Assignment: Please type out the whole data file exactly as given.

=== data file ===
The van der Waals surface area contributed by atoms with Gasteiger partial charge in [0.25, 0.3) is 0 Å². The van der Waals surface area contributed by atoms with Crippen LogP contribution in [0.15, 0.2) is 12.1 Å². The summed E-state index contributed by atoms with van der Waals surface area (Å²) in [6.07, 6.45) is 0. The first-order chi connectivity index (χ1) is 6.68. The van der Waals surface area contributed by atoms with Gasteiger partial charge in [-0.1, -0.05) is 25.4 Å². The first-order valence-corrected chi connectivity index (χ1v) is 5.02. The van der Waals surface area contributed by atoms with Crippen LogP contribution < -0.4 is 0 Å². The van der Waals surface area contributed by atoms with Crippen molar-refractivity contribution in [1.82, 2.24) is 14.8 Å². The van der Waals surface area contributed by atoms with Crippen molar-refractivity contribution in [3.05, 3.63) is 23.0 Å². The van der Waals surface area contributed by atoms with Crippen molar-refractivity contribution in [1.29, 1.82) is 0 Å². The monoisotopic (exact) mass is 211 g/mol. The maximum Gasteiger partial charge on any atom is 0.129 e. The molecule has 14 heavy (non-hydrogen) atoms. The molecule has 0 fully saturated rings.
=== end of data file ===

The van der Waals surface area contributed by atoms with Gasteiger partial charge in [0.25, 0.3) is 0 Å². The van der Waals surface area contributed by atoms with Crippen LogP contribution in [0.15, 0.2) is 12.1 Å². The summed E-state index contributed by atoms with van der Waals surface area (Å²) in [6.07, 6.45) is 0. The first-order chi connectivity index (χ1) is 6.68. The van der Waals surface area contributed by atoms with Gasteiger partial charge in [-0.1, -0.05) is 25.4 Å². The first-order valence-corrected chi connectivity index (χ1v) is 5.02. The van der Waals surface area contributed by atoms with Crippen LogP contribution < -0.4 is 0 Å². The van der Waals surface area contributed by atoms with Crippen molar-refractivity contribution in [1.82, 2.24) is 14.8 Å². The van der Waals surface area contributed by atoms with Crippen molar-refractivity contribution in [3.05, 3.63) is 23.0 Å². The van der Waals surface area contributed by atoms with Crippen molar-refractivity contribution in [1.29, 1.82) is 0 Å². The monoisotopic (exact) mass is 211 g/mol. The maximum Gasteiger partial charge on any atom is 0.129 e. The molecule has 14 heavy (non-hydrogen) atoms. The molecule has 0 fully saturated rings.